B) Rating changes driven by the crisis

1) Recent post-Covid trends
The rating agencies downgraded a record number of issuers and drastically revised down their economic growth forecasts following the lockdown measures taken worldwide in March 2020 to limit the spread of the Covid-19 virus.
Coordinated and unprecedented intervention by governments and central banks played a key role in this crisis. Central banks have created a safety net for bond markets, in particular for corporate debt, supporting the refunding of many companies and significantly limiting the number of defaults. Indeed, many companies have used the liquidity raised to increase their cash flow and extend the average maturity of their debt. This made a big difference during the 2008 crisis.
The actions of central bankers and politicians largely contributed to the slowdown in rating downgrades from May 2020. Indeed, the rate of downgrades fell from 10-20 per week versus more than 100 per week at the end of March, early April 2020.
2) Details on ratings / sectors, most affected area
The number of rating downgrades for IG issuers remained limited, as these companies obtained more support from the central bank measures. Fallen angels (companies moving from IG to HY) represented 28 issuers in total in Europe and the US since the start of 2020. The existing cases correspond to the sectors most affected by the crisis: Energy (32% fallen angels), retail (14%) and travel (14%). On the other hand, there have been numerous rating downgrades for High Yield companies. These companies have a more fragile financial structure and are much more sensitive to a downturn in economic activity. As you can see in the graphs n°5 of the number of downgrades per year, there are many more downgrades for HY companies than for IG companies in 2020. Furthermore, we note that in terms of proportion in 2008 during the financial crisis, IG companies were downgraded more heavily than in 2020.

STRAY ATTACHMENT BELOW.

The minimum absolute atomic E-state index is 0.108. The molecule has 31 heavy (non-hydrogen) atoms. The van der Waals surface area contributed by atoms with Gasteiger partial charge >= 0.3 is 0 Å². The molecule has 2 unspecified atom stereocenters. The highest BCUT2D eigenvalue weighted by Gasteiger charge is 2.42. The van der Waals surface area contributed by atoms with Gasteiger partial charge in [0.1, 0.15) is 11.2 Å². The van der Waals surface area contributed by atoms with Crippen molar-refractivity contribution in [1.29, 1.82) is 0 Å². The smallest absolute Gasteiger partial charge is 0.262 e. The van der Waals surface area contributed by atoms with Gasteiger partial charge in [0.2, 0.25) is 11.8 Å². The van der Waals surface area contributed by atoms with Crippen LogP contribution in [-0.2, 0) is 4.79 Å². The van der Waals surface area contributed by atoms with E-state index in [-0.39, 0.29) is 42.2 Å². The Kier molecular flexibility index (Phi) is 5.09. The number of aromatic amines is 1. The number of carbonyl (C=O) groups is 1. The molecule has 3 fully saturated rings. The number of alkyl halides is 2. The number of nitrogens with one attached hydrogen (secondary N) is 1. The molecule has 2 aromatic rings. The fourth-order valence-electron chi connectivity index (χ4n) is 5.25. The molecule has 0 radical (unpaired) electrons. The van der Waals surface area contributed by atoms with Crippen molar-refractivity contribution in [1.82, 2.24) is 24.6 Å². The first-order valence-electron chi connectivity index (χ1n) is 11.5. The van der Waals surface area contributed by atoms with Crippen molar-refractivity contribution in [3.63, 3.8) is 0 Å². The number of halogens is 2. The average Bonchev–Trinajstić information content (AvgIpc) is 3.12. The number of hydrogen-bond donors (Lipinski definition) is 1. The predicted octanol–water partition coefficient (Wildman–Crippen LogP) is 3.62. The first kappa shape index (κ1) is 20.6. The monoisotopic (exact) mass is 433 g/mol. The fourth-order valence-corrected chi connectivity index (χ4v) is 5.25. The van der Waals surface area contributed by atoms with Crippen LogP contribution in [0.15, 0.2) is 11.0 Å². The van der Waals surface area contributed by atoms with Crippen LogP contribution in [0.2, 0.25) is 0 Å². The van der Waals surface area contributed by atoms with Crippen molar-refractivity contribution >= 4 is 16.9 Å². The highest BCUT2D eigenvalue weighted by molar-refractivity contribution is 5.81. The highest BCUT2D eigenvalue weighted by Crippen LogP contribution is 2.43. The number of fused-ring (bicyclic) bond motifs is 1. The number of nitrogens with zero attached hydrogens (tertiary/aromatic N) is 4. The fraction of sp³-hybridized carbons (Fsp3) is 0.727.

• In the US, HY issuers represent 85% of the total number of downgrades since the start of 2020.
  • In Europe, on the other hand, there have been fewer downgrades of these issuers, which represent 68% of the total number of downgrades since the start of 2020.

At the sector level, the deterioration is concentrated in the cyclical consumer sectors (30%) and more specifically media, entertainment, leisure and travel. These sectors are directly affected by the Covid-19 crisis. The energy and industrial sectors were also affected by this wave of deterioration.

figure 3

The rating agencies
are closely monitoring
the evolution of (1) the health crisis and (2) the budgetary and
monetary support
measures put in place.

figure 4

3) What are the risks of a second wave of deterioration?
The rating agencies are closely monitoring the evolution of (1) the health crisis and (2) the budgetary and monetary support measures put in place. It is important to note that the rating agencies appear to be more accommodating towards companies with a high indebtedness level but which retain the capacity to generate cash flow. In fact, historically low interest rates allow companies to better sustain high levels of debt. Nevertheless, concerns remain around companies which have taken on debt to compensate for the decline in their activity and which have ultimately increased their debt.

figure 5


In a recession/crisis phase, default cycles are both a financial conditions story and a macro/micro story: unlike the past, these two stories have been showing diverging trends. Despite the fact that the expected economic slump (peak to trough) is far worse than during previous recessions and despite the long time needed to get back to starting GDP levels, the base case remains for a short-lived slump, thanks to extraordinary fiscal and monetary intervention. This short term outlook seems to be confirmed by the trend in rating changes and by the fact that unprecedented stimulus reduced negative impacts on higher rated companies with respect to both the severity of the macro correction and past cycles. At the same time, the specific and global challenges for company leverage caused by the crisis and the time needed to recover may lead to more volatility than during past cycles in the phase when default rates fall from their peaks. In this respect, we believe that high quality and a focus on selection will make all the difference during the recovery phase also.

BERTONCINI Sergio , Senior Fixed Income Strategist
BELLAÏCHE Mickael , Fixed Income Strategist
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HY default cycle and rating changes: how it is “different” this time